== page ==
FOUR councillors who defied their party leaders in a keynote Chester greenbelt vote have been punished.
Cllrs Brian Crowe, Neil Sullivan, Gareth Anderson and Myles Hogg have all had the Tory whip withdrawn on Cheshire West and Chester Council (CWaC).
Opposition councillors and campaigners believe the four have been taken to task for inisisting that the full council should decide the outcome of a renewed Chester student village planning application, an issue which has split the Chester community for months.
Council leader Mike Jones Jones said in a terse statement: “Four members of the group have had the whip withdrawn.”
In a comment earlier this week Cllr Mark Williams, of the Conservative group chief whip, had denied the whip had withdrawn from the four.
Labour group leader Justin Madders said: “Silence is just not good enough an people will draw their own conclusions unless there is a clear and comprehensive explanation from the Tories over these expulsions.
“This episode is doing absolutely nothing to restore confidence that this council acts with integrity.”
Councillors last week narrowly passed calls for the constitution to be changed so the full council could consider the student village application.
Cllr Jones, who supports the idea of a student village, did not attend the meeting, where 32 councillors supported the change and 30 voting against.
Cllrs Crowe, Sullivan, Anderson and Hogg were the only Conservatives to back the change, despite pressure to withdraw the request, which had been made by them along with Liberal Democrat councillor Bob Thompson.
Bell Developments want to build the 2,300-bed village and sports institute on greenbelt land between Blacon and Mollington.
Planning chiefs threw out the £100m scheme in January but brothers Mike and Dave Bell vowed to battle on and resubmitted the application in May.
However, the planning process has been overshadowed by the decision to remove Cllr Hogg, who voted against the scheme, from his post as strategic planning committee chair and replace him with Cllr Howard Greenwood, who voted in favour.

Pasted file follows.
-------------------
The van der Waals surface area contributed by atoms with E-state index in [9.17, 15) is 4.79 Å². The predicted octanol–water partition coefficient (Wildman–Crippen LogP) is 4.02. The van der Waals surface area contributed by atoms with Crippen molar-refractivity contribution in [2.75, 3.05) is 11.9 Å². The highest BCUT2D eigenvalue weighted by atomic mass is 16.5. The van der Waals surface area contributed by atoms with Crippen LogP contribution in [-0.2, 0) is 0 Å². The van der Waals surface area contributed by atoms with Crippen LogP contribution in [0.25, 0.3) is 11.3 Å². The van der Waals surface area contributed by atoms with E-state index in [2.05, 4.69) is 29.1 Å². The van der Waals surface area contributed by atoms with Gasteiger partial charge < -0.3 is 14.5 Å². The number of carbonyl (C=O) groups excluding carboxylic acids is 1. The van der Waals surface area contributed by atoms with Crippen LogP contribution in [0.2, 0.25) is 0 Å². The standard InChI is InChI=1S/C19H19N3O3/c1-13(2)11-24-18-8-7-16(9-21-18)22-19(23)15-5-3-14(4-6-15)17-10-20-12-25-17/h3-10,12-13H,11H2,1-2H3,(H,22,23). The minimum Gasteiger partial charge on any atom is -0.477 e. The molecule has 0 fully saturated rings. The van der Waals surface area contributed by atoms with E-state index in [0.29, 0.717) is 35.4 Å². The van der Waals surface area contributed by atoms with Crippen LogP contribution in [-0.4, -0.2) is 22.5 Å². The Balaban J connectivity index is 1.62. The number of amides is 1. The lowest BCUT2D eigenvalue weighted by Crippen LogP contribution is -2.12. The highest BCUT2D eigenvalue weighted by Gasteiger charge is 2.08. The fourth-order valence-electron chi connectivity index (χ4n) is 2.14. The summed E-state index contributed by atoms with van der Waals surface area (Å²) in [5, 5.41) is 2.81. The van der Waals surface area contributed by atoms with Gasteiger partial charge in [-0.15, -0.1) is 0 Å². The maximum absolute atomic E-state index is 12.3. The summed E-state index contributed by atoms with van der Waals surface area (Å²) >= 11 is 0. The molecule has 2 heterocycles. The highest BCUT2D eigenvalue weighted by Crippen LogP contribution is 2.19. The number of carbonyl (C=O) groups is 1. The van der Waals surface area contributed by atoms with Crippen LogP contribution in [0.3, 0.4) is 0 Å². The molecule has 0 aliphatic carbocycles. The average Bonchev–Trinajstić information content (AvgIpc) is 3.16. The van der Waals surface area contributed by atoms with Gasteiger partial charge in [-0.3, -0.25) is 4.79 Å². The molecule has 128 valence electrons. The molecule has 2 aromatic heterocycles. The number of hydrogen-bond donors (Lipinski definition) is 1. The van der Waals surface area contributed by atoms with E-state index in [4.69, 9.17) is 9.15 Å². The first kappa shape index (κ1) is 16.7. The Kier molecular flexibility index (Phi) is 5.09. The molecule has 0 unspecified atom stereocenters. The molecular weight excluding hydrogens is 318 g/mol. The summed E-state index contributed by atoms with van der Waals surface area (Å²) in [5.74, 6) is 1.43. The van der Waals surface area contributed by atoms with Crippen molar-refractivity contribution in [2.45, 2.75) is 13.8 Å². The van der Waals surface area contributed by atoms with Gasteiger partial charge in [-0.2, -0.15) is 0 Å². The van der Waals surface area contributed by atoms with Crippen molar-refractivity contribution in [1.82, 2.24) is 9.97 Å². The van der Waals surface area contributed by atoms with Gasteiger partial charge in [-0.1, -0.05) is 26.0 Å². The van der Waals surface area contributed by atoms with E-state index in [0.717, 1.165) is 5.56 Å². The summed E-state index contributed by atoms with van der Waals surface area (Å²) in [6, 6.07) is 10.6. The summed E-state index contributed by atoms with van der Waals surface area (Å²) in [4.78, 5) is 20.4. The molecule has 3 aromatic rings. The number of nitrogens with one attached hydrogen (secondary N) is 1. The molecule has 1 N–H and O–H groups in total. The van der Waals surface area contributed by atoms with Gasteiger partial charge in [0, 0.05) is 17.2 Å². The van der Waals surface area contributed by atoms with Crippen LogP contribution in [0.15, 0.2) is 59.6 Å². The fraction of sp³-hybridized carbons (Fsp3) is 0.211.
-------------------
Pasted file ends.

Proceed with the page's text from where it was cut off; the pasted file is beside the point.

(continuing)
Andy Scargill, who chairs the Friends of the North Chester Greenbelt campaign group, believes the four councillors have paid the price for refusing to toe the party line.
He said: “Our view is that we are convinced they have had the whip withdrawn because they supported the motion to take the student village application to full council.”
Mr Scargill believes the vote on whether to allow all 75 councillors to decide the application was whipped.
Planning decisions must be made according to the law and must not be party political or pre-determined either way, but Mr Scargill said his group was worried the decisive vote could be ‘informally’ whipped.
He said: “That is something we are concerned about.”
A CRUNCH vote over whether the controversial student village scheme should go ahead will take place in Chester Town Hall.
Cllr Carolyn Graham, who represents Blacon, had called for the meeting to be held in Chester and not at the council chamber in Winsford, where the full council normally meets.
Her fellow councillors backed her suggestion and the assembly room in Chester Town Hall will be used for the meeting, which has been fixed for 5.30pm on Thursday, October 3.
Those councillors not currently involved in planning will have to undergo training inductions regarding planning law before the meeting.
Council officers have also confirmed the application will not be considered by the strategic planning committee this evening.
Originally it was believed the committee would be able to either defer the issue or make a recommendation on the item to full special council.
But after further legal consideration of the decision to allow the full council to determine the application, it was decided that the issue should be removed from the agenda of the strategic planning committee.
PLANNING officers have again recommended the student village application should be turned down.
Mark Lynch, development control manager, said the second application was identical to that which was refused in January in "all respects".
His report states that the scheme would be "inappropriate development" within the greenbelt and could only be approved in "very special circumstances" which the applicants had not proven.
Mr Lynch states: "No such very special circumstances have been demonstrated in this case that would allow the presumption against inappropriate development to be set aside."
He also believes the scheme would impede and obstruct important views of Chester and would have an adverse affect on the city's rural landscape.